In summertime, fly anglers celebrate the season of dry flies. Multiple mayflies emerge across the Rocky Mountain region in the summer. World famous western mayfly hatches would include the well known Green Drake hatch that occurs across Colorado and Wyoming. Large parachute Adams flies can be effective Green Drake imitations.

Other insects fill the air too. Caddis begin to float seductively on the surface. Elk Hair Caddis flies float high and are visible from a distance making them ideal dry flies for summertime anglers. Yellow Sallies hover up towards the sun at the same time as caddis. A yellow Puterbaugh’s foam bodied caddis is a unique crossover fly that covers both insects.

Trout continue to feed consistently on the surface until late summer consumes the days and terrestrial flies come into play. Grasshoppers, beetles and ants become more active in late summer. And predictable western weather blows terrestrials into the river every afternoon. Foam bodied grasshopper flies with rubber legs float, kick, and provoke aggressive strikes from bankside trout. Winged ant flies fished in tandem with another dry terrestrial pattern like a beetle or black cricket will cover two tasty offerings at once.  The combinations are endless and deciding which flies to use will depend on your powers of observation. Every great fly fisherman is an amateur entomologist!

A vintage illustration of a mayfly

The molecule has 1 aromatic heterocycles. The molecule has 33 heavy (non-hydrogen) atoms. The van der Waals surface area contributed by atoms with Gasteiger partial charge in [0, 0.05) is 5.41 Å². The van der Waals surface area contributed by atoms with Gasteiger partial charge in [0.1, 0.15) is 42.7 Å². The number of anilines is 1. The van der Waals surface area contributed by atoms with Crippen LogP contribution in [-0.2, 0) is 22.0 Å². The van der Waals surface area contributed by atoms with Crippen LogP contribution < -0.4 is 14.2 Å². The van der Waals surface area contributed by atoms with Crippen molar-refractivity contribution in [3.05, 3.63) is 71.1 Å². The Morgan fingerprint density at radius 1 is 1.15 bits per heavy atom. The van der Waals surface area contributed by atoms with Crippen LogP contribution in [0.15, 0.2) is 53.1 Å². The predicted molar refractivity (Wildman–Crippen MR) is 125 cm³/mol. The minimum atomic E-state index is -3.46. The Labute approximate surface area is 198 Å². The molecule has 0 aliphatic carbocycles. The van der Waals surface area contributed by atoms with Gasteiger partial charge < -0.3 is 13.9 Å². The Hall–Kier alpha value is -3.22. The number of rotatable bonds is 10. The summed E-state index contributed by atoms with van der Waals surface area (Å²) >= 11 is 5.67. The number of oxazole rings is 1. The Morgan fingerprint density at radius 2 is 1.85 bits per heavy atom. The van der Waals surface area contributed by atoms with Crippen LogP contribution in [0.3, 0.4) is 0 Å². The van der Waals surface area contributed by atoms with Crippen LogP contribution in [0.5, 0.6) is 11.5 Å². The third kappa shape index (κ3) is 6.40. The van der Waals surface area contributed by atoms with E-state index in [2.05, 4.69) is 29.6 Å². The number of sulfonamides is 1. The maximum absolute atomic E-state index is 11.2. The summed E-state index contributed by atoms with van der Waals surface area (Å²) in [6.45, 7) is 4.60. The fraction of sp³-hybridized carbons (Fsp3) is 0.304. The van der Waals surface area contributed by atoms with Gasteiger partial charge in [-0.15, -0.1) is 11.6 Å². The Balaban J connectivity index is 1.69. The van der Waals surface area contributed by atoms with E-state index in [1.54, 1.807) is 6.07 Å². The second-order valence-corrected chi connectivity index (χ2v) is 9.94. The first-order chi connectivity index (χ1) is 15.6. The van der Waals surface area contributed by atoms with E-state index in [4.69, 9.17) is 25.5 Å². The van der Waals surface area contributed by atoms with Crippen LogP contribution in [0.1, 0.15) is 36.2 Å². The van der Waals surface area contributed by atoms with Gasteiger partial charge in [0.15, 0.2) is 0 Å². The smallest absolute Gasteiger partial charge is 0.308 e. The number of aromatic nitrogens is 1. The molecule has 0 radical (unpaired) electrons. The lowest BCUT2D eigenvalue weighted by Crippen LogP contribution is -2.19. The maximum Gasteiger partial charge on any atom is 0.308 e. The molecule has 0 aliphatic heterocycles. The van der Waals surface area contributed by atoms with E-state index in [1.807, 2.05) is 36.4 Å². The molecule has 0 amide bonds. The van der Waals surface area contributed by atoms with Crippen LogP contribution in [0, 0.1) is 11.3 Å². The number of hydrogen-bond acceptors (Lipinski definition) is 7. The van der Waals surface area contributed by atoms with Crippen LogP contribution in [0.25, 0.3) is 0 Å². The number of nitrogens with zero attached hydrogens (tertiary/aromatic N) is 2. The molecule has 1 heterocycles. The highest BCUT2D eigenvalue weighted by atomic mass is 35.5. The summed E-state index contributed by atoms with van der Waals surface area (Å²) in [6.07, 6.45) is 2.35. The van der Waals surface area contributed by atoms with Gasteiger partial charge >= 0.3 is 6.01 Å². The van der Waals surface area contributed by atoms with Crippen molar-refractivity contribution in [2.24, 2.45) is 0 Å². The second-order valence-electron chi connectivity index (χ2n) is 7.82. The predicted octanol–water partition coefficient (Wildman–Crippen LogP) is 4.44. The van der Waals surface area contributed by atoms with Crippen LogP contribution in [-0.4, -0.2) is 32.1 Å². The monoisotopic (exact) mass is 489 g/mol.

Flemish mayfly illustration from the 16th century

A Fly for Every Situation

From fast water riffles to overgrown riverbanks, fly anglers have unique opportunities to try a variety of fly fishing approaches depending on time of year. Streamer fishing, Euro-nymphing, and the sweetest prize: the dry fly eat. Whatever your approach, fly anglers must think through when and where to use a new fly and how the target trout will respond to the new flies they try. Some of that is trial and error, but starting with the seasonal awareness outlined above will put you on the right path. 

Classic western style fly fishing is yours to discover on the RareWaters properties across Colorado, Montana, and Wyoming. With the entire stretch of river to yourself, sorting out your fly choices can be done in a relaxed and serene setting.  So take a deep breath, look around, consider the time of year and the time of day and crack open your fly box, imagining your strategy for tricking the wily trout below the surface.

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Comments (1)

  • Eddie Fast
    September 3, 2022 at 7:22 am Reply

    What a great article.

    Family issues, house repairs, Covid and a multitude of others have prevented me from fishing and tying for almost 3 years. I took an opportunity the other day to sit at my tying bench and decided to tie some Pheasant Tails. I had to get Craven’s book out to reeducate myself and was called away before I got started.

    This article helped put everything back into perspective and it was a simple education for all levels of fly fishermen.

    Thank you.